Cleartype Backgrounds

With Windows XP MS introduced "cleartype" antialiasing for on-screen fonts.  The idea is that on an LCD, each pixel is actually made up of 3 elements, one red, one green, and one blue.  These elements are placed side-by-side, so each element represents a sub-image 1/3 pixel offest from the element next to it.  If you antialias the red, green, and blue channels seperately with each offset 1/3 pixel from the others, you can effectively triple the horizontal resolution of your screen.

Microsoft's website has some information about the process, including some helpful diagrams.

So I started wondering.... if you could do that with an image, would it make a significant difference in the sharpness?  How would you even do it in the first place?

So I've cooked up a method in photoshop that will allow you to do just that.  As for the results, I'll let you judge for yourself (since image quality is a highly subjective thing).

Step 1: Determine Your Sizes

I'm planning on making a background image for my laptop, so I need to plan this out accordingly.  My laptop's resolution is 1400x1050, but I'm going to need to work at 3x that resolution to get the results I want.  So, my first step is to create a new image with the appropriate size (4200x3150):

Slide 1

Step 2: Creating Your Image 

Now I need a source image that's large enough that I can actually make a background out of it.  Let's face it, if you're sizing an image up to make your background, you may as well not use this technique (since there will be no fine detail to preserve).  So, to make my background I'm placing an image of Samus from Super Smash Bros. Brawl for the Wii.  It's a promotional artwork file, so it's starting out at 2000x3000.

Slide 2

Now that I have my source image, I isolate it and create a gradient in the background.  This is all basic photoshop work, and more or less irrelevant to the technique, but you will probably have to create at least part of the image yourself to wind up with a 3x desktop resolution source.

Slide 3 

Step 3: Preparing for Resize

Save a backup of your file if you want to edit it later.  The next few steps will make your file uneditible.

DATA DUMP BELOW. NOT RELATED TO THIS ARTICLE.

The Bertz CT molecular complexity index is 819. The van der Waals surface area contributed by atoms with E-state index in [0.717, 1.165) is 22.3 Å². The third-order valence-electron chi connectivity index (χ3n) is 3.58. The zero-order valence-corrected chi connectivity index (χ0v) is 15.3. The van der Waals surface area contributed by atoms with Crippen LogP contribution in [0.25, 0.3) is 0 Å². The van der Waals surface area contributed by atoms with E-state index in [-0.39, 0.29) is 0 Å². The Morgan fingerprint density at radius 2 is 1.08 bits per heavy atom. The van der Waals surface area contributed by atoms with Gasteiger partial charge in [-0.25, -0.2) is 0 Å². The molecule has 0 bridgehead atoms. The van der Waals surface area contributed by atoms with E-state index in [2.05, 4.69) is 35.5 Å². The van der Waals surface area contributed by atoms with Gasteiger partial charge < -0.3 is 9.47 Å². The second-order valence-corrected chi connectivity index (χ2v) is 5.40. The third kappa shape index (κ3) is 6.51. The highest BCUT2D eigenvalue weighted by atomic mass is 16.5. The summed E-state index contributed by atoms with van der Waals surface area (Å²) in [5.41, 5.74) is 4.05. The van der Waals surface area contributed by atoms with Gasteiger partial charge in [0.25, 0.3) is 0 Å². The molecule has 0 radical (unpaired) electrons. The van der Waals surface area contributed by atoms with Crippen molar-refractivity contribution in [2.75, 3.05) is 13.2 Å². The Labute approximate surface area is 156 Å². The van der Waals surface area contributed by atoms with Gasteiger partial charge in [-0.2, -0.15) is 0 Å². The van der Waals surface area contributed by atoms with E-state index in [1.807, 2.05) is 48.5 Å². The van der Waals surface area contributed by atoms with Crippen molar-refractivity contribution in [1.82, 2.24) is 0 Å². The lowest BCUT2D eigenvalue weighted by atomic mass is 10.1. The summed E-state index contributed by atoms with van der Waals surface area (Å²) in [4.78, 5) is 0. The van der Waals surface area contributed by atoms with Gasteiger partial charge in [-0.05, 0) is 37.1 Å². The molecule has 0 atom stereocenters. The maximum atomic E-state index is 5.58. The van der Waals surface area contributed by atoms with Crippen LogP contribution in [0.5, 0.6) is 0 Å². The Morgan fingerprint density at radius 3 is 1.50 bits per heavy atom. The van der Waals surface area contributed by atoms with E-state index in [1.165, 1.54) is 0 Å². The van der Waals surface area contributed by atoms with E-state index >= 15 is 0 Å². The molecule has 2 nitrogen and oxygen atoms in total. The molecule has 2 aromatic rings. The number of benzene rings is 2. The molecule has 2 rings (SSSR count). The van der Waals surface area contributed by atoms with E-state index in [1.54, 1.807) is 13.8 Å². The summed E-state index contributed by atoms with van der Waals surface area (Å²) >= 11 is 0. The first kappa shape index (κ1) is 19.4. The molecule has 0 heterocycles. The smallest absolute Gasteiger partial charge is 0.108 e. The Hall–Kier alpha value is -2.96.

Flatten your image (Layer->Flatten Image), and then duplicate the resulting layer twice. Change the top two layers' blending modes to "Screen."

Slide 4 

Now we're going to use Levels to make these into Red, Green, and Blue channels.  Click on the bottom-most layer and press Ctrl+L (or Command+L) to bring up the Levels dialog.  Select "Green" from the "Channel" menu and then set both Output Levels to 0.  Repeat for "Blue." You've now made your bottom-most layer into a Red channel.

Slide 5 

Repeat this process for the other two layers, except with the center layer you turn off "Red" and "Blue," and for the top-most layer you turn off "Red" and "Green."  You will wind up with Red, Green, and Blue Channels.

Slide 6 

Step 4: Resizing

Okay, now you've got your 3 channels ... the last step is to offset them and scale down to the target size.  Zoom in to 100% or closer (this will ensure that when we nudge, we nudge 1 pixel at a time).  Select the "move" tool, and select the middle layer.  Press the "left" key once.  Now select the top-most layer and press the "left" key twice.  You should see a distinctive red/blue shift.

Slide 7 

Now it's time to output the final image.  Flatten the image one more time.  Apply a motion blur filter (Filters->Blur->Motion Blur).  Make it angled 90 and 3 pixels in length (to ensure we lose no vertical image).  Now resize the image (Image->Image Size) to your target size (in my case 1400x1050).  Any filtering method should be fine.

Now your image is complete.  Save it somewhere and set it as your background.


Click to See the Results (630 KB)

Conclusion

Well, I certainly think that it looks sharp, and of course it all depends on your source photo.  If your source isn't large enough, or doesn't have enough fine detail, then this probably wouldn't be worth the time.  However, if your source is a high resolution computer rendering, then you can eek out a tiny extra bit of detail using this process.

If you did all the steps above and you ended up with a really blurry image, then you probably have a BGR display (or you might have a rotated monitor).  In that case you'll need to alter the offset directions appropriately (change "left" to "right" for BGR, and use either "up" or "down" for a vertical monitor).

If it's something you're doing for yourself for just your monitor, then it should be just fine.  But if it's something you're gonna distribute online, you're better off just making the highest resolution you feasibly can and letting the users deal with their own resizing.